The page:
The south of Bolivia is home to some of the most surreal landscapes on the planet. This includes the famous Salar de Uyuni, which is the world’s largest salt flat. It is the remnant of a massive prehistoric lake and all that remains is a crystalized salt covered plains. It is made internet-famous by the perspective photography taken here, where you can appear to be standing in the palm of someone’s hand.
This is one of the most desolate and isolated corners of the world, but these beautiful landscapes find a way to delight the senses. The best way to experience this strange world is by “road”; by taking a 3-day Land Rover trek through the Salt Flats and into the neighboring – and equally impressive – Eduardo Avaroa National Reserve of Andean Fauna to the south. There are several tour companies that offer tours of the salt flats and beyond, and you can spend 2 nights in this surreal place. We traveled from 3700 meters up as high as 5000 meters as we off-roaded across this extreme landscape, eventually arriving at the Chilean border, where we would transfer to the town of San Pedro in the Atacama Desert.
We arrived in the town of Uyuni early in the morning on an overnight bus from La Paz and began our tour. Over the next three days, we would see some of the most strange and beautiful scenes imaginable, as if pulled directly from the imagination of an artist. Not everyone will associate a desert as beautiful, but this part of Bolivia challenges what you thought was possible.
What makes the Salar de Uyuni so amazing?
From Uyuni, you drive into the train graveyard, and then directly into the salt flats. We began with lunch at an old salt hotel, and some time at the Dakar Monument, a memorial to the annual off-road race that takes place here. This event used to be held in Africa (from Morocco to Senegal, across the Sahara Desert) but had to change venues a few years ago due to changing security concerns in the region.
This place is so flat that the mountains in the distance appear to be floating as if part of a mirage. This massive prehistoric dried up lake has long been forgotten, but it left in its place a salt layer 1-meter thick, which stretches off endlessly in all directions. It looks like a lake with no water. The best place to appreciate this was Incahuasi, an “island” that is covered in thousand-year-old cacti, which allowed you to step above the plains and appreciate its size. Beneath this massive salt flat is where over 50% of the world’s known lithium reserves exist.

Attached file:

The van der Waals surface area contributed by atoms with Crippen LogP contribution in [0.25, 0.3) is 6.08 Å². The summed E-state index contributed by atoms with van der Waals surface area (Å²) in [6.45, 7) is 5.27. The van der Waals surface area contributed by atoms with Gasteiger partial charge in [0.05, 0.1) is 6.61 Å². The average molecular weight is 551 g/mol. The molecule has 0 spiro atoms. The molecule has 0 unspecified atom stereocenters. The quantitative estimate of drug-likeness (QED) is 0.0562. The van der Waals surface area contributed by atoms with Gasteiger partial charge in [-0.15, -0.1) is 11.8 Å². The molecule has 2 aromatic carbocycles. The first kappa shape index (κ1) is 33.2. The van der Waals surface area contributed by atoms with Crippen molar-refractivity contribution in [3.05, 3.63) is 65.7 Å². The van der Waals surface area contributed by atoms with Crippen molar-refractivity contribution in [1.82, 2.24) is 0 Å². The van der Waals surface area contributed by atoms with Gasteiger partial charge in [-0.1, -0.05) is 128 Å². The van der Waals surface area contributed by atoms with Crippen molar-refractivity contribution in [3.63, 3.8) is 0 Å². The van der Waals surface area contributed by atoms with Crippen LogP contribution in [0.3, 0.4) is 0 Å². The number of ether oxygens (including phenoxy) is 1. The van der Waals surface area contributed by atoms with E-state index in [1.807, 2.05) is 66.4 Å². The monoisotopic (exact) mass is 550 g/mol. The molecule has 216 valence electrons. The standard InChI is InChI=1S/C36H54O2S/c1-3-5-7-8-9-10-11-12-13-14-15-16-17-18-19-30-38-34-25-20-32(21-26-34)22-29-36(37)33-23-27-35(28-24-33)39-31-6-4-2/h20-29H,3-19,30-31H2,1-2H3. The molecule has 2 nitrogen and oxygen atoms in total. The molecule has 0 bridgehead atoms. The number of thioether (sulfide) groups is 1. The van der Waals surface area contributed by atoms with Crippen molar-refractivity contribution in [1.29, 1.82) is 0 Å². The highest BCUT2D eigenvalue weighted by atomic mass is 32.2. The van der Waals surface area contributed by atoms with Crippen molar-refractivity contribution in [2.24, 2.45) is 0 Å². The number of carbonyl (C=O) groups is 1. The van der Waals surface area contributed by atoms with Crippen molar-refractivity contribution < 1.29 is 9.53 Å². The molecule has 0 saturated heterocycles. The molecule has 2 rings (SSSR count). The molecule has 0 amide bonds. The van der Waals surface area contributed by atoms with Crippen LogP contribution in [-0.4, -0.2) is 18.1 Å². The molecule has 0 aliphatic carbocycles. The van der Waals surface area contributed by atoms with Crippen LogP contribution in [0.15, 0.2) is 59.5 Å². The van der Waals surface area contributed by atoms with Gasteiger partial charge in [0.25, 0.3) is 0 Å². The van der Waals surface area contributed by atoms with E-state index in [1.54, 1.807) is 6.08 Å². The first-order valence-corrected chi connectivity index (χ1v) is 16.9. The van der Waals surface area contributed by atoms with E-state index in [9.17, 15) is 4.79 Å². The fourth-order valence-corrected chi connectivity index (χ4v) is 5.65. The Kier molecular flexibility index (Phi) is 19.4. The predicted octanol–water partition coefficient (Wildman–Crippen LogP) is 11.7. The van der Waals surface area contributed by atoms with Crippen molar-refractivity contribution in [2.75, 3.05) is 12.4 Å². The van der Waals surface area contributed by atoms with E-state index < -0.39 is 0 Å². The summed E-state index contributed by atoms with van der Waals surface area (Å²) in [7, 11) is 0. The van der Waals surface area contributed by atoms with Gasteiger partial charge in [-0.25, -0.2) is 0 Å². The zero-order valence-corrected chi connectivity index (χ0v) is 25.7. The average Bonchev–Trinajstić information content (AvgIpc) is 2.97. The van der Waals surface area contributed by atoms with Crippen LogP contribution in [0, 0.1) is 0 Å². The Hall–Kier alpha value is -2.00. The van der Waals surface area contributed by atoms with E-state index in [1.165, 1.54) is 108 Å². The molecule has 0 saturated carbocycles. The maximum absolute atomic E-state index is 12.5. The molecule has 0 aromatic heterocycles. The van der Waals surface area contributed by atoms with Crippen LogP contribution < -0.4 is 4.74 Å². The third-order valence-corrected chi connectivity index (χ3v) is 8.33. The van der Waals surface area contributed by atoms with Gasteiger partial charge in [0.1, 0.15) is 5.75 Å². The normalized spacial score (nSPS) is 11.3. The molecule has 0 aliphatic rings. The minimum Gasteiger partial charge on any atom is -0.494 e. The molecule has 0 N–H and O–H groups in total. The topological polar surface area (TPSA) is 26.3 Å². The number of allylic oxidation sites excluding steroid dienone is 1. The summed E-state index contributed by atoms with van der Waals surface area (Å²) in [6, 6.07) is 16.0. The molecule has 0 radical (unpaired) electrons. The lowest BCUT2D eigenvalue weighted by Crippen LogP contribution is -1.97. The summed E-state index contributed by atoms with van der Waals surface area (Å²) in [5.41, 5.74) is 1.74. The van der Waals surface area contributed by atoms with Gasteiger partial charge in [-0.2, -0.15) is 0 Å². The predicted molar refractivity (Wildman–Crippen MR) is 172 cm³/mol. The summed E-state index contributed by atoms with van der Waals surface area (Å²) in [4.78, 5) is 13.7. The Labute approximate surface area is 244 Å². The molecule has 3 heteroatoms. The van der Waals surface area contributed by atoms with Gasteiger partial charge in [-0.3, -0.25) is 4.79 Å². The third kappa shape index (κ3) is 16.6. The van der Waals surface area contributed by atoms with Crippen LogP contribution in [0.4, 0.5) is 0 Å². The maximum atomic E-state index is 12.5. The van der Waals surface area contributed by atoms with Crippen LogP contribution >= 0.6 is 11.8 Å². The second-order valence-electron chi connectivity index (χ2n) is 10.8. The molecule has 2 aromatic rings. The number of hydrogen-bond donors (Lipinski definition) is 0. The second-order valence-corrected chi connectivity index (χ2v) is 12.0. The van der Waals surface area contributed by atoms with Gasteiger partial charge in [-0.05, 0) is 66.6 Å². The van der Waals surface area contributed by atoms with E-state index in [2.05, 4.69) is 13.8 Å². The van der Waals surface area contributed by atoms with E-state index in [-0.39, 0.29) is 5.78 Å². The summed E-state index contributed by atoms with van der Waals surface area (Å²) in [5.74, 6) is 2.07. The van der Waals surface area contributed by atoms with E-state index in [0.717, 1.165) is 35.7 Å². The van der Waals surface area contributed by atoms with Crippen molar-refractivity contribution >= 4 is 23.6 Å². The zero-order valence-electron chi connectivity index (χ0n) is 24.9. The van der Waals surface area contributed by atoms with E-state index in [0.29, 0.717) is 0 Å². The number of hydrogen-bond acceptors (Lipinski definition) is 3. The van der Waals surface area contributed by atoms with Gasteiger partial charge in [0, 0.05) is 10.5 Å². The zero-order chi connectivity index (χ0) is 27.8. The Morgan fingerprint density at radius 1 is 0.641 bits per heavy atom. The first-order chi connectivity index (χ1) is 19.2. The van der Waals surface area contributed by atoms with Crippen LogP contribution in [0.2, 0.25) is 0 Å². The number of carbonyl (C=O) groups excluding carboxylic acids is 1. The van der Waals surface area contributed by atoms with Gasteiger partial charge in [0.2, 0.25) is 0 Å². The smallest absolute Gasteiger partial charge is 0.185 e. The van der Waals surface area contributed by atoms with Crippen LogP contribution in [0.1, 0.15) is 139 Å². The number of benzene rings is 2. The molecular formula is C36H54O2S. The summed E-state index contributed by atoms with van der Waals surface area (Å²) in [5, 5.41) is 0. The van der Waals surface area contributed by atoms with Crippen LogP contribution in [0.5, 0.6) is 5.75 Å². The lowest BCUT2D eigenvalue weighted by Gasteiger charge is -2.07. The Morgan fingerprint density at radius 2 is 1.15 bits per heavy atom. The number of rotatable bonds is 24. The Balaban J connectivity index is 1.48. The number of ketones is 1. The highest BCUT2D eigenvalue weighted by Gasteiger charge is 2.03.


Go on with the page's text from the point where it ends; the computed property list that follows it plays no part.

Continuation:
It is a seemingly inhospitable place, yet life does flourish here, and the areas south of Uyuni is where things got really interesting. It is here that you find the many colourful lagoons that are home to flamingos (James, Andean and Chilean) as well as wild vicunas and other small creatures, such as the cute rabbit-like Viscacha. This region is unlike anything you could have ever imagined before you arrived, and is surrounded by volcanoes and massive uninhabited deserts.
Towards the southern tip of this region is the Eduardo Avaroa National Reserve, a beautiful protected world that is the most visited reserve in Bolivia. Some of the mountains here are filled with a rainbow of colour; with orange, reds, and yellows that have stained the slopes. Large rocks – from a long forgotten volcanic eruption – litter the terrain, eroded over time by the winds. It gives this place an otherworldly feel.
The 3-day Uyuni Salt Flat tour was one of the highlights of our trip to South America and is the best way to experience this wild region. It is a can’t miss on any trip to this area, plus you’ll end up with some pretty fun perspective photos for your facebook or Instagram feed.
Where is the Salar de Uyuni and how do you get there?
The Train Graveyard:
Framed by the Train. 2017.
Rusted old train. 2017.
Salt Flats of Uyuni:
Fun with perspective in the Salt Flats. 2017.
These cacti on Incahuasi are over a thousand years old. 2017.
Dakar Monument on the Salt Flats. 2017.
Crystalized Salt flat. 2017.
Flag monument in the middle of the Salt Flats. 2017.
The “Island” of Incahuasi. 2017.
Two happy travelers enjoying the flag monument. 2017.
Lagoons and Flamingoes:
Flamingo reflection. 2017.
Laguna Verde. 2017.
This beautiful lagoon was filled with Flamingos. 2017.
Happy Travelers. 2017.
Laguna Colaradas. 2017.
Lagoons filled with flamingoes. 2017.
Unknown Andean Bird. 2017.
Laguna Colaradas at the edge of the Eduardo Avaroa National Reserve. 2017.
Eduardo Avaroa National Reserve & Southern Bolivia:
Posing with the Stone Tree. 2017.
Bolivian flag with a volcano. 2017.
Rock Formations. 2017.
Salar de Chiguna. 2017.
Massive rocks in the middle of the desert. 2017.
Wild Vicunas. 2017.
Norma posing with a wind-eroded rock feature and an active volcano. 2017.
The Salvador Dali Desert. 2017.
Driving Across the Salar de Uyuni:
The 3-day Salar de Uyuni tour is the best way to see one of the most surreal places on the planet. Located in the south of Bolivia, it is home to the worlds largest salt flat, as well as desert plains, beautifully coloured lagoons, flamingos, and Volcanoes. All sitting well over 4000-meters above sea level. It was blisteringly hot during the day and shockingly cold at night, but it was a highlight of our 6-week trip to South America. It was a magical experience.
Bonus: Giants of the Salar de Uyuni:
Here is a little bonus video that relates to the Salar de Uyuni. While exploring the vast expanse of the Salt Flats – the Famous Salar de Uyuni in southern Bolivia – we encountered one of the very rare Uyuni Giants that call this strange environment home.